.4 percentage points of gdp. it there will be an impact, but it will not be significant. matt: relative to the u.k.? carsten: exactly. guy: let us wrap this conversation up. carsten bresky will stick around. geoffrey yu will be the parting. the tv function does work and we have got a few questions in, so let me put one to you before we go. is there an investment opportunity in emerging markets like nigeria? how do i play some of these? geoffrey: so, one thing to be cautious of is, you know, liquidity is actually a bit more restricted, so without going specifically into products, there are ways to do it. what we tend to see a high network clients is pursuing direct investments, so looking for opportunities with public listed companies in developed
markets doing cofinancing or just some seeking direct investments with local partners as well. that may be taking a long-term , that is maybe the third way for frontier markets. is today's frontier markets developing markets. guy: think you very much indeed. from ubsyu, joining us wealth management. remember, if you are a bloomberg customer, you have got your bloomberg open in front of you. tv , the function, this is the landing page. you click on the "watch now" on the interactive tv. it can do the radio, "listen now." have also refuge of options, who is on air, what is going on, what is coming up. great functionality and chart functionality on this page. we will carry on the conversation with carsten brzeski, talk about france, and where we should put ourselves in this debate.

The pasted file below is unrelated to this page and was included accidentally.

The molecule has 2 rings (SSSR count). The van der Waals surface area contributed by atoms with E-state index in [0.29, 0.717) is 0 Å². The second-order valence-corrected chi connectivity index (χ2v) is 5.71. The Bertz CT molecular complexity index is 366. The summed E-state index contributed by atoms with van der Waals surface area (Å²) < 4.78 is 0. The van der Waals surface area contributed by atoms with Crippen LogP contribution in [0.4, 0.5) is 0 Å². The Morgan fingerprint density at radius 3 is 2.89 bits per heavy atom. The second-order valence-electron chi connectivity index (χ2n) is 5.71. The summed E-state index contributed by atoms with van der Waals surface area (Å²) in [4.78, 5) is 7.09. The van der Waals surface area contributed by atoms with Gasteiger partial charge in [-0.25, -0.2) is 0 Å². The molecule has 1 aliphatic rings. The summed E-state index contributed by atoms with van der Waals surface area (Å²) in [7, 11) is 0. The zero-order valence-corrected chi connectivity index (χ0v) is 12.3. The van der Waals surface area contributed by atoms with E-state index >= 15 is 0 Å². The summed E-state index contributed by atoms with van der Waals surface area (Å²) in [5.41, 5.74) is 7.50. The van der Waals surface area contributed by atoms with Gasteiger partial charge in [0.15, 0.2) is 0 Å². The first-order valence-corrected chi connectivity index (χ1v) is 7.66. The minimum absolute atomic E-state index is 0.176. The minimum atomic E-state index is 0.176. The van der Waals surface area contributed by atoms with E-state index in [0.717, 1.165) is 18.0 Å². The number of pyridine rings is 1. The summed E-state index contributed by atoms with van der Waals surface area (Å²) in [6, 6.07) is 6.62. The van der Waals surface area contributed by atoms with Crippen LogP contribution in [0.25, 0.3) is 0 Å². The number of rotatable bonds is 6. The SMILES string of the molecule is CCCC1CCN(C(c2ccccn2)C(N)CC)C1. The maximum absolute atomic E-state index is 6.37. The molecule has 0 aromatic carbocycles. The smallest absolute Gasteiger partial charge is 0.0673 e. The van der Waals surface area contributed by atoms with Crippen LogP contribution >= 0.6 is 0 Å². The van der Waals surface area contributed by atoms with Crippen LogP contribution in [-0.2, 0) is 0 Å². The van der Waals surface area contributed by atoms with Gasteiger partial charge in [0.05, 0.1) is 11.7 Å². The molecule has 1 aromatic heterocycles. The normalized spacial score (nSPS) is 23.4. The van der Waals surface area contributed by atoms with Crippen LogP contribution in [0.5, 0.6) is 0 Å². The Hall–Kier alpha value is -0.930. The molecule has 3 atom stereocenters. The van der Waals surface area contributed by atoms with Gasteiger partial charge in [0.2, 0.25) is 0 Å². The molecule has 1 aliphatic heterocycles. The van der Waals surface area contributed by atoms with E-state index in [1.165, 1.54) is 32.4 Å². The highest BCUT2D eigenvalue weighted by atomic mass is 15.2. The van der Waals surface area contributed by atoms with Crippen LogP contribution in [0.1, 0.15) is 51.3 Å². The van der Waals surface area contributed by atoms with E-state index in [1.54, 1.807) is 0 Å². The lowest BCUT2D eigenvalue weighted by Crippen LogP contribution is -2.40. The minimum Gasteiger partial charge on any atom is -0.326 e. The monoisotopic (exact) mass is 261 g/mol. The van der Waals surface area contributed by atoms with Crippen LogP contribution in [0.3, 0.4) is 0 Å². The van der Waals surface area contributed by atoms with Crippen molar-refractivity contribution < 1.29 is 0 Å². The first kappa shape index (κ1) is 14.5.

we're looking at modest to moderate gains across european indexes with the exception of the cac, which is down a little bit, but only .03%. nejra cehic? nejra: consumer goods very much in focus this morning with two of the sector giants reporting today. nestle first quarter revenue growth beating estimates. also, an uptick in pricing. that may be a glimmer of hope for the sluggish food and beverage market. we have seen the shares react positively, up .9% at the moment. looking at unilever, quarterly sales growth beating estimates, and it confirmed its outlook for the year. this is the first set of results since unilever rebuffed that takeover approach. it is the first set of results since it announced that strategic review. we are seeing positivity and the share prices, up 1.1% or their thereabout for unilever. publicly's biggest